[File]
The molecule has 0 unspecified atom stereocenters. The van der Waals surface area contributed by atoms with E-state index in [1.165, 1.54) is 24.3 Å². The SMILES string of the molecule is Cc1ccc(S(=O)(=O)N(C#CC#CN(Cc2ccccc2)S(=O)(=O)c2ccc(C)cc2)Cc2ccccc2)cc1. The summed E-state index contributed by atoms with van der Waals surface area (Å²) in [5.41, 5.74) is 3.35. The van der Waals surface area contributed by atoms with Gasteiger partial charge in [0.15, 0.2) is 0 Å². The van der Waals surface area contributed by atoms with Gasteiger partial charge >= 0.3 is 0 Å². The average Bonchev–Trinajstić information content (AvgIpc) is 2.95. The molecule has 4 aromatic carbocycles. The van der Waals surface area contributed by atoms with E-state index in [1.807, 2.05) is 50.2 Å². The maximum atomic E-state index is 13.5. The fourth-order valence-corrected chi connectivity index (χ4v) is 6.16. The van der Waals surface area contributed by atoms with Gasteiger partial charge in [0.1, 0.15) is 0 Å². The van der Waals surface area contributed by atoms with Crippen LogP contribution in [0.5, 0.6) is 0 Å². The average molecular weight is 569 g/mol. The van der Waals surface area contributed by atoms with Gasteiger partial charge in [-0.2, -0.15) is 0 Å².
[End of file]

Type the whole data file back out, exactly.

The molecule has 0 unspecified atom stereocenters. The van der Waals surface area contributed by atoms with E-state index in [1.165, 1.54) is 24.3 Å². The SMILES string of the molecule is Cc1ccc(S(=O)(=O)N(C#CC#CN(Cc2ccccc2)S(=O)(=O)c2ccc(C)cc2)Cc2ccccc2)cc1. The summed E-state index contributed by atoms with van der Waals surface area (Å²) in [5.41, 5.74) is 3.35. The van der Waals surface area contributed by atoms with Gasteiger partial charge in [0.15, 0.2) is 0 Å². The van der Waals surface area contributed by atoms with Gasteiger partial charge >= 0.3 is 0 Å². The average Bonchev–Trinajstić information content (AvgIpc) is 2.95. The molecule has 4 aromatic carbocycles. The van der Waals surface area contributed by atoms with E-state index in [1.807, 2.05) is 50.2 Å². The maximum atomic E-state index is 13.5. The fourth-order valence-corrected chi connectivity index (χ4v) is 6.16. The van der Waals surface area contributed by atoms with Gasteiger partial charge in [0.1, 0.15) is 0 Å². The van der Waals surface area contributed by atoms with Crippen LogP contribution in [0.5, 0.6) is 0 Å². The average molecular weight is 569 g/mol. The van der Waals surface area contributed by atoms with Gasteiger partial charge in [-0.2, -0.15) is 0 Å².